USS Ling - (SS-297)
International call sign: November-Xray-November-Delta
Formerly operated by the Submarine Memorial Association until 2017 the USS Ling has since been closed after storm damage from hurricane Sandy, and the property where she is located has since begun redevelopment into condos. Currently Ling is under repair by the Louisville naval museum and local volunteers.
Like all WWII subs, the Ling takes her name from a fish. She was commissioned on June 8, 1945, destined for service in the Pacific. The war ended before the Ling saw active duty, however, and the sub later served as a training vessel -- equally important to fighting in the war, if a little less dramatic. But a tour of the Ling is dramatic indeed, and visitors will get a real feel for the courage it took for ninety-five officers and crew to brave the deep in such small, spartan quarters. On the other side of the coin the ingenuity of the sub's design is awe-inspiring. That so much metal and machinery can be packaged into a sleek craft that transports humans underwater is incredible.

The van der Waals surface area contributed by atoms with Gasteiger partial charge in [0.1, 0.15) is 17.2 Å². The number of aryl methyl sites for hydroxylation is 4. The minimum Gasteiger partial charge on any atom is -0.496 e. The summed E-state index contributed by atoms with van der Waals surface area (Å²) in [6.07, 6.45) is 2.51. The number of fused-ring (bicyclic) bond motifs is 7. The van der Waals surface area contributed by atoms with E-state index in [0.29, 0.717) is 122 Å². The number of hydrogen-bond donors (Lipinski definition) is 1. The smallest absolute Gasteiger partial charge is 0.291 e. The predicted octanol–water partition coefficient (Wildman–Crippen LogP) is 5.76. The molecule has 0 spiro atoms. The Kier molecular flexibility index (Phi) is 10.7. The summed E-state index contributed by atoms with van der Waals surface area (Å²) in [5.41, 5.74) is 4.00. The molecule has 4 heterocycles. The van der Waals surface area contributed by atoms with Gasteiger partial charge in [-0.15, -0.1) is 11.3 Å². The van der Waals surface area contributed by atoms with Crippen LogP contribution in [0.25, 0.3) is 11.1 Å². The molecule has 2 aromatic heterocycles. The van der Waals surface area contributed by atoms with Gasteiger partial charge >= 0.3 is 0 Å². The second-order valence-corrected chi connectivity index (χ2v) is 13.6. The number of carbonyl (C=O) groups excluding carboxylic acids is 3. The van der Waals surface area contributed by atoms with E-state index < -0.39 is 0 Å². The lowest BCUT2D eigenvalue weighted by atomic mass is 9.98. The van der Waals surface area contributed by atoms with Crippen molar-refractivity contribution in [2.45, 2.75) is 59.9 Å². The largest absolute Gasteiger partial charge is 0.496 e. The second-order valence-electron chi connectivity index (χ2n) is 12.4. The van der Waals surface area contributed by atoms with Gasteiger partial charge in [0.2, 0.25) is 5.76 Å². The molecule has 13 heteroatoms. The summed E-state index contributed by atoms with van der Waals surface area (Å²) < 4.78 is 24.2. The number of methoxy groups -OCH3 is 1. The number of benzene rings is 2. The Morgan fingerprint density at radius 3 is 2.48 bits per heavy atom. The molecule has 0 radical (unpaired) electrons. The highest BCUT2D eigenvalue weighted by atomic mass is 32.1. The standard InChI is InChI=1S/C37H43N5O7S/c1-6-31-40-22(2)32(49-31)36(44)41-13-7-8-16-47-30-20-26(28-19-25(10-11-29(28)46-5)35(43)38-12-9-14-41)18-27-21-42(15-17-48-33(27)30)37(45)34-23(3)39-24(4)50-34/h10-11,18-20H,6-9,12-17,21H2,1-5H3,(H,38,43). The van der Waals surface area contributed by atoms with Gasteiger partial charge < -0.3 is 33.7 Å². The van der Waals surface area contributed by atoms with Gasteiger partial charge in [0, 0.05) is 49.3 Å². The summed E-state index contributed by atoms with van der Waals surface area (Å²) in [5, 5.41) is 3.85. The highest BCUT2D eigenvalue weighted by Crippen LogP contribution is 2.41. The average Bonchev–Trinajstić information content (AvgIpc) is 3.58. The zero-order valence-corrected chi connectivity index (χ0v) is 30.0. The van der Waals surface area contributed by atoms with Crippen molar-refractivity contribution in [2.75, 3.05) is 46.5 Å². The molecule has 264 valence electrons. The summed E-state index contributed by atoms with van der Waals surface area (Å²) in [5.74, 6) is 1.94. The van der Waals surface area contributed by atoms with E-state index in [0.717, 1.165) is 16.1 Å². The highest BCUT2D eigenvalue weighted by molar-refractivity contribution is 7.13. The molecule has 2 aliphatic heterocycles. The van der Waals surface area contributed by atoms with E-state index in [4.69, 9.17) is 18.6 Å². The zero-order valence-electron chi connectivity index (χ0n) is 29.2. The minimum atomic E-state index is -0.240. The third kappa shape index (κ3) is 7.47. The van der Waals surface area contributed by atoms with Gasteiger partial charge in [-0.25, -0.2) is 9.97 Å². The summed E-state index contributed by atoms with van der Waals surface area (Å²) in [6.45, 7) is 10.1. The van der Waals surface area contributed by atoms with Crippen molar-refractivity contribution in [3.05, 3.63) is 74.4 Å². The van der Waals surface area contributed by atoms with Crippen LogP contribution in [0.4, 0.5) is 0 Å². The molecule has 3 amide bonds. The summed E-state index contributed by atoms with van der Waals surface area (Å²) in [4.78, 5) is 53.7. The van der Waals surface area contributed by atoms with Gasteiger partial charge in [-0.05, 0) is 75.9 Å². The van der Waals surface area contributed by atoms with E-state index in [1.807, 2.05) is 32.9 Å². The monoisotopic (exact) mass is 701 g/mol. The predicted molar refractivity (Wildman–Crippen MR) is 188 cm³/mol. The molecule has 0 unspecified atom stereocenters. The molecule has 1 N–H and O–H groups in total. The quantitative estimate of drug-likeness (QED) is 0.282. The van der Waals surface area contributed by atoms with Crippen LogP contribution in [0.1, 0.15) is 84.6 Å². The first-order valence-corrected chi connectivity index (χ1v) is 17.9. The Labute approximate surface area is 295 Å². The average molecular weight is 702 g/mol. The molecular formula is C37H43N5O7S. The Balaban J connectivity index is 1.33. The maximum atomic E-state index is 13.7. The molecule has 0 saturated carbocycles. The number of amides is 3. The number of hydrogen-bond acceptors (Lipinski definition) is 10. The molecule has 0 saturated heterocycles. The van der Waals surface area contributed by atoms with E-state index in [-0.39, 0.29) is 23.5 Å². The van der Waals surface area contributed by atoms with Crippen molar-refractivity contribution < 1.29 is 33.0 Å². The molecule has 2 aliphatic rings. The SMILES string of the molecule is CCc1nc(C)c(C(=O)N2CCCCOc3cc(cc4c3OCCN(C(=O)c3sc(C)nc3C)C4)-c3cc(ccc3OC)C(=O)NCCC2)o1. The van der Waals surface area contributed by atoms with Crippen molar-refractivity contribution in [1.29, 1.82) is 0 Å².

After the SMA was evicted off the property Ling was left there to rot a, hole next to the 3-inch signal flare launcher opened allowing brackish water to enter the sub. Despite the watertight doors being shut the old seals, and where holes had been drilled through the bulkhead for a fire alarm system water entered every compartment. Two years Ling sat filled with water and stuck in approximately 6-10 feet of silt build up. In the fall of 2019, the Louisville naval museum formed with the goal of saving the Ling. LNM continues their efforts today with the support of the SMA, and local communities. Now LNM is removing the silt buildup on the starboard side using hydro blasting. Once this is completed a coffer dam will be set in place to begin welding new plates on the damaged ballast tanks. Plans call for her first drydocking since launching in 1943 at Bayonne drydocking. A permanent home is all set up at the former ship building company Jeff boat in Indiana. Where she will once again be opened up as a memorial to all those who served.